Today’s review was inspired by the many nonfiction travelogue novels I have been reading as of late.
While I am now well versed in where to go should I ever get the chance to travel to Salem, my understanding of the witch trial are less than perfect.
Did The Witches: Suspicion, Betrayal, and Hysteria in 1692 Salem by Stacy Schiff give me a firm understanding of what lead and what came out of the Salem witch trials? Keep on reading to find out my thoughts and opinions.
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The Witches: Suspicion, Betrayal, and Hysteria in 1692 Salem by Stacy Schiff
Publisher: Back Bay Books (September 20, 2016)
Print Length: 512 pages
Audiobook Length: 18 hrs and 22 mins
Narrator: Eliza Foss
The panic began early in 1692, over an exceptionally raw Massachusetts winter, when a minister’s niece began to writhe and roar. It spread quickly, confounding the most educated men and prominent politicians in the colony. Neighbors accused neighbors, husbands accused wives, parents and children one another. It ended less than a year later, but not before nineteen men and women had been hanged and an elderly man crushed to death.
Speaking loudly and emphatically, adolescent girls stood at the center of the crisis. Along with suffrage and Prohibition, the Salem witch trials represent one of the few moments when women played the central role in American history. Drawing masterfully on the archives, Stacy Schiff introduces us to the strains on a Puritan adolescent’s life and to the authorities whose delicate agendas were at risk. She illuminates the demands of a rigorous faith, the vulnerability of settlements adrift from the mother country, perched-at a politically tumultuous time-on the edge of what a visitor termed a “remote, rocky, barren, bushy, wild-woody wilderness.”
With devastating clarity, the textures and tensions of colonial life emerge; hidden patterns subtly, startlingly detach themselves from the darkness. Schiff brings early American anxieties to the fore to align them brilliantly with our own. In an era of religious provocations, crowdsourcing, and invisible enemies, this enthralling story makes more sense than ever.
Spanning 512 pages, The Witches: Suspicion, Betrayal, and Hysteria in 1692 Salem is a comprehensive, and in certain passages, dense, look as to what was the cause and effect of one of Colonial America’s most mysterious cases of hysteria.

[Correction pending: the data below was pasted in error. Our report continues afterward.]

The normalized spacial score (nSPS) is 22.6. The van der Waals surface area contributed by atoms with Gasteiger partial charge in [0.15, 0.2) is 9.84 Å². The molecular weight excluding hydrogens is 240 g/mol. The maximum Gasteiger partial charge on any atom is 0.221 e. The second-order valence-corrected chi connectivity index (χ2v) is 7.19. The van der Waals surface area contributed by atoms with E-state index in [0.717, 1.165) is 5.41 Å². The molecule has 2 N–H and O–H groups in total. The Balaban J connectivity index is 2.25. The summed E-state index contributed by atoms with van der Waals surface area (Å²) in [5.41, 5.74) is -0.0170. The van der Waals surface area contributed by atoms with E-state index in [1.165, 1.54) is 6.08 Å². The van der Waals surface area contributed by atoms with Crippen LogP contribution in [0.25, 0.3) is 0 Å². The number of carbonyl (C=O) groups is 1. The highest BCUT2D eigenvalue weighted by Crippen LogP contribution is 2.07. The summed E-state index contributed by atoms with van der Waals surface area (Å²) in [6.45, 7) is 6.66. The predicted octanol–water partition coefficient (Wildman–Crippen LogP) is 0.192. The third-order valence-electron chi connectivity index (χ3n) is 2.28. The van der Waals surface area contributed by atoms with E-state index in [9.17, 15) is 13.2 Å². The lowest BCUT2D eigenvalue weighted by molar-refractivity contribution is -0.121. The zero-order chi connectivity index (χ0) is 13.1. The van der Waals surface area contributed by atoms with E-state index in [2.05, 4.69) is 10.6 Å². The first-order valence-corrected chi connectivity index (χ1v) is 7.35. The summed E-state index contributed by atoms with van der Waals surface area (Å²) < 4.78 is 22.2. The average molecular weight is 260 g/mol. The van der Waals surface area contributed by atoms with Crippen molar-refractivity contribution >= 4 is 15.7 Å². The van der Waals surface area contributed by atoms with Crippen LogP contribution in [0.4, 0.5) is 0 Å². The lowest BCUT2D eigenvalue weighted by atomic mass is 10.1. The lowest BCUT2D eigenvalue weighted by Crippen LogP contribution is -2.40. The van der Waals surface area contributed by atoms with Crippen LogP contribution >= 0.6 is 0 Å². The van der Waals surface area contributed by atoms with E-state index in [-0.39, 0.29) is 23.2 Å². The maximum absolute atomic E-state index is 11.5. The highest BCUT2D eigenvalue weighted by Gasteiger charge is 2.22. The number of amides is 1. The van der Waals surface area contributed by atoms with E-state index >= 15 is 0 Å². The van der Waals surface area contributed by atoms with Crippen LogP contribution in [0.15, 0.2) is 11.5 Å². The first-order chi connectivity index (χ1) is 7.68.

The Witches leaves no stone unturned in search for the truth behind the witch hysteria of 1692. Told in linear chapters, Schiff details the whole horrible history, from the political situation preceding the events, to the numerous accusation, trials, and punishments. It is clear when reading The Witches that Schiff is captivated by the trials, so much so that along with the information in the main text she has chosen to include both an index of characters, because their are a lot of people to remember, and footnotes, for those extra tidbits of information.
And yet, even though I was searching for a text to thoroughly educate me in all things Salem witch trials, this was a trial to read. It is very dense in places, almost textbook like, which kind of made me lose interest in context that was probably important to the overall examination. I also, in my reading, wasn’t given all the answers I was looking for. Schiff opened the novel by saying fourteen women, five men, and two dogs were executed for witchcraft, but did elaborate in regards to the two dogs. I know it’s a weird criticism, but I really did want to know why and how the dogs were tried for witchcraft and had to find my answer via the internet rather than this book. Finally, while I did appreciate Schiff’s analysis of why things transpired the way they did, I think it would have gone better if it would have been a short epilogue, rather than the last chapter.
Overall Rating: 3.5 out of 5 stars
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And those are my thoughts on The Witches: Suspicion, Betrayal, and Hysteria in 1692 Salem by Stacy Schiff. Have any witchy nonfiction recommendations? Leave your recommendation below and help my TBR grow.